A new document released by Oxfordshire Clinical Commissioning Group at 4pm today, Thursday, looks set to calm many of the fears about the Horton’s future.
The document, The Oxfordshire Transformation Update (Paper No. 18/18), is due to go to OCCG’s board meeting next Thursday, March 29, at Banbury Town Hall and responds to recent developments in the fight for the Horton.
A spokesman for the OCCG said today: “The paper being presented to OCCG Board seeks approval for the way forward that will allow a new approach to engaging people in localities on the issues that affect them locally.
“If agreed, this would also mean no changes to A&E or paediatrics at the Horton or to the number of midwife-led units (MLUs) across Oxfordshire.
“This approach will be discussed at the Board meeting on Thursday, March 29.”
In essence the Board is being asked to abandon the controversial phase two of the intended consultation on the transformation plans, rethink how it consults and end the uncertainty on the potential impacts on the Horton and other services.
The changes to the obstetric service have already been put back up for a review, which the report also recognises.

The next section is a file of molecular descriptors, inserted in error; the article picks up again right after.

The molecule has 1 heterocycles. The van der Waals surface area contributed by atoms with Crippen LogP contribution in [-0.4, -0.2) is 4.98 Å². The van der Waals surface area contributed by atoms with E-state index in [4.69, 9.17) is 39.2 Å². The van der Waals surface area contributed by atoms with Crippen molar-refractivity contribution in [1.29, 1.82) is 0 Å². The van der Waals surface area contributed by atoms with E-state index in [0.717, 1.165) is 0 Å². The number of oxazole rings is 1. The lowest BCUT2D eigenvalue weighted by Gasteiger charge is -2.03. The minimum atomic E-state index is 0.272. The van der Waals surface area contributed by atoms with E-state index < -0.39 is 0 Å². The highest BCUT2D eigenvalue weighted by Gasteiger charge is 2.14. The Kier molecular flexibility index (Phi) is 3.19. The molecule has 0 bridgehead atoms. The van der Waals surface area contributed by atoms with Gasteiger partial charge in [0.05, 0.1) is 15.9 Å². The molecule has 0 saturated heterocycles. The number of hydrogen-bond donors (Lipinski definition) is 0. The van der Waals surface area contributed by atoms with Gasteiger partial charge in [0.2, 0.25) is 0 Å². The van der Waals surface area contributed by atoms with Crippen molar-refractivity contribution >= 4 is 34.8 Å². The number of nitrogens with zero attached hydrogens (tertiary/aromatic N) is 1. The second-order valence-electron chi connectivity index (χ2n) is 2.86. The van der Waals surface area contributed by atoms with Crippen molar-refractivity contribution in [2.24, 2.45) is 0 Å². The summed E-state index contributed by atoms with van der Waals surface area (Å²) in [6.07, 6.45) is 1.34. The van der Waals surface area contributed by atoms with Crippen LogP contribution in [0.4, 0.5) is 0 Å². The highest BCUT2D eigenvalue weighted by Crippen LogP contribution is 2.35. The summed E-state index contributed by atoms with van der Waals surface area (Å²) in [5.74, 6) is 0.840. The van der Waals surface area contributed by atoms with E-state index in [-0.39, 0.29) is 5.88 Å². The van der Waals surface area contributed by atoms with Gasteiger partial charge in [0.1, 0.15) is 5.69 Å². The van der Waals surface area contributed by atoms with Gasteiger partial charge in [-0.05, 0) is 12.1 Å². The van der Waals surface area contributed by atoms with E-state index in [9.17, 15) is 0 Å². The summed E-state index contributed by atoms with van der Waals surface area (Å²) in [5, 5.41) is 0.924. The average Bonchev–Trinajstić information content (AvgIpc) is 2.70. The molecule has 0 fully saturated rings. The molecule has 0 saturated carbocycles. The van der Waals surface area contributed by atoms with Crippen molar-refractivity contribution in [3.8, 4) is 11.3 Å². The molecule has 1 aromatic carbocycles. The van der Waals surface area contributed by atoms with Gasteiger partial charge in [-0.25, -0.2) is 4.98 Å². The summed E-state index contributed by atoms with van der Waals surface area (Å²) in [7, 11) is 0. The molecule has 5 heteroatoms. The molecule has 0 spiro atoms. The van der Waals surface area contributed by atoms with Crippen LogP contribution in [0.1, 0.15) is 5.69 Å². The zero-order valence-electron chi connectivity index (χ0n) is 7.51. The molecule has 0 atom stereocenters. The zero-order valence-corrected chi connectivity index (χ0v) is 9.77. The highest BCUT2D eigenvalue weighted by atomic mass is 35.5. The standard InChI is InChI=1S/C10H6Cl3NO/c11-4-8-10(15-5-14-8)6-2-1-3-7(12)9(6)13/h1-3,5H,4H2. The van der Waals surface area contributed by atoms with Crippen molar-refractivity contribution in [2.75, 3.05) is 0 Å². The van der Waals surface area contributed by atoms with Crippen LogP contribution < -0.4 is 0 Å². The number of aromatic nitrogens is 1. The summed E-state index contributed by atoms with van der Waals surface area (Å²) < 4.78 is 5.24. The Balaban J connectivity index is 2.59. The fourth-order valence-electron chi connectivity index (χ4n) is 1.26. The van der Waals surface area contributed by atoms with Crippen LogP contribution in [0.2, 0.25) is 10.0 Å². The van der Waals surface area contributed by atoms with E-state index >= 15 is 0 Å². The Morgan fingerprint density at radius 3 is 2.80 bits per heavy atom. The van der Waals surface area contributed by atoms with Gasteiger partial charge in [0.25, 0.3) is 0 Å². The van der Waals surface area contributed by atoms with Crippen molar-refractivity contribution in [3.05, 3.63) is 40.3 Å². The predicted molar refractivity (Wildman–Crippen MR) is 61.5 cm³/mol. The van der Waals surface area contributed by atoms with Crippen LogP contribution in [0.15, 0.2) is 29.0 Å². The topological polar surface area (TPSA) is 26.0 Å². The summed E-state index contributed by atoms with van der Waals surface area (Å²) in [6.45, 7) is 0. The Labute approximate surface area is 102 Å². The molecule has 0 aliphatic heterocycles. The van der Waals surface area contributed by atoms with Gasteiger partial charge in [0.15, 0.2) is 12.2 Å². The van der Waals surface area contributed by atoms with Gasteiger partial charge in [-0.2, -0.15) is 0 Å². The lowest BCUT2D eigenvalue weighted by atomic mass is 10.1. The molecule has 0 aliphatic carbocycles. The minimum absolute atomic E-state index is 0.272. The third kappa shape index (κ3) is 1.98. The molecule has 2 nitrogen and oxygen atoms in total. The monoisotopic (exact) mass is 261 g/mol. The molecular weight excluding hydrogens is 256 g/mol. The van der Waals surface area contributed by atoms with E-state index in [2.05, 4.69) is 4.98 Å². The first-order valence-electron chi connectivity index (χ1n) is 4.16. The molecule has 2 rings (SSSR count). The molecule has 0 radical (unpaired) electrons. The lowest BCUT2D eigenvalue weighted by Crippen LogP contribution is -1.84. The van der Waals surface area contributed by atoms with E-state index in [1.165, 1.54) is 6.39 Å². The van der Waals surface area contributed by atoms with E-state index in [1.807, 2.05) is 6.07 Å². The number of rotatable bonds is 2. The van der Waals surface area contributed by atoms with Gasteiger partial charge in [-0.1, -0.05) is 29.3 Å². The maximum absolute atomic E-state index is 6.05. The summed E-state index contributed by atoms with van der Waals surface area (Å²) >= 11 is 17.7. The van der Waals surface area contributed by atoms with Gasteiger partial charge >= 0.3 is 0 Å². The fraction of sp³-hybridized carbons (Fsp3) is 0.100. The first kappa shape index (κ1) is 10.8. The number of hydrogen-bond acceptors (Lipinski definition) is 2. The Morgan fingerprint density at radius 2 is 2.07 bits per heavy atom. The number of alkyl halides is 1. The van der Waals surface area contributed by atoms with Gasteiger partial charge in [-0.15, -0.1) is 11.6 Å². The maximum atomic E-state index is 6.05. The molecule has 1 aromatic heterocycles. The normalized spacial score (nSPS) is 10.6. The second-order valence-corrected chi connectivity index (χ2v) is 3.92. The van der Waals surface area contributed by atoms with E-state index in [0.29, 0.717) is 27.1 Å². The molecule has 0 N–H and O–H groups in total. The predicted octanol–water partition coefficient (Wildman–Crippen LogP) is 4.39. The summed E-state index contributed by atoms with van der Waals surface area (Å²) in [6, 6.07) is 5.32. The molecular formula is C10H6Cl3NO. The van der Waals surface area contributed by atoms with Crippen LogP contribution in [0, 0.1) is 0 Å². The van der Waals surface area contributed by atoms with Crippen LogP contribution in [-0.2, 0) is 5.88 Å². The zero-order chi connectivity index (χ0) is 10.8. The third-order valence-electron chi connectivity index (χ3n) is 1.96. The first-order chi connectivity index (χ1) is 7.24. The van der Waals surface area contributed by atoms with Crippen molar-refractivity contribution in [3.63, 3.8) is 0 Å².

Banbury MP Victoria Prentis welcomed the document: “The Oxfordshire Transformation Update is the clearest indication yet that the Clinical Commissioning Group is finally listening to all of us in North Oxfordshire.
“For too long now, the future of acute services at the Horton has been unclear. Today we have the answers we have been looking for. The uncertainty can be put to rest. A&E and paediatrics will remain at the Horton, and it is back to the drawing board with maternity.
“The decision to abandon Phase Two is long overdue. I am cautiously optimistic by the CCG’s suggestion to move forward with place-based discussions.
“Ensuring local residents feel that they have a genuine voice when it comes to the future of their health services, including community hospitals, is at the heart of any good consultation exercise.
“I urge the Board to agree to this new approach next week and will look forward to working closely with the Clinical Commissioning Group, particularly the Chief Executive Lou Patten.
“She may have only been in post since January but she is already making a positive impact on our local health service with her visionary approach.”
Her press statement also said that the Board Paper makes clear that the CCG is committed to produce a plan and undertake further work on the possible options for maternity services at the Horton.
The statement added: “Acting on the advice of the Independent Reconfiguration Panel, the CCG recognises that any further work must consider the views of mothers, families and staff, dependencies between services and the needs of all those in the Horton’s catchment area. Recruitment efforts must continue.”
See next week’s Banbury Guardian for further reaction.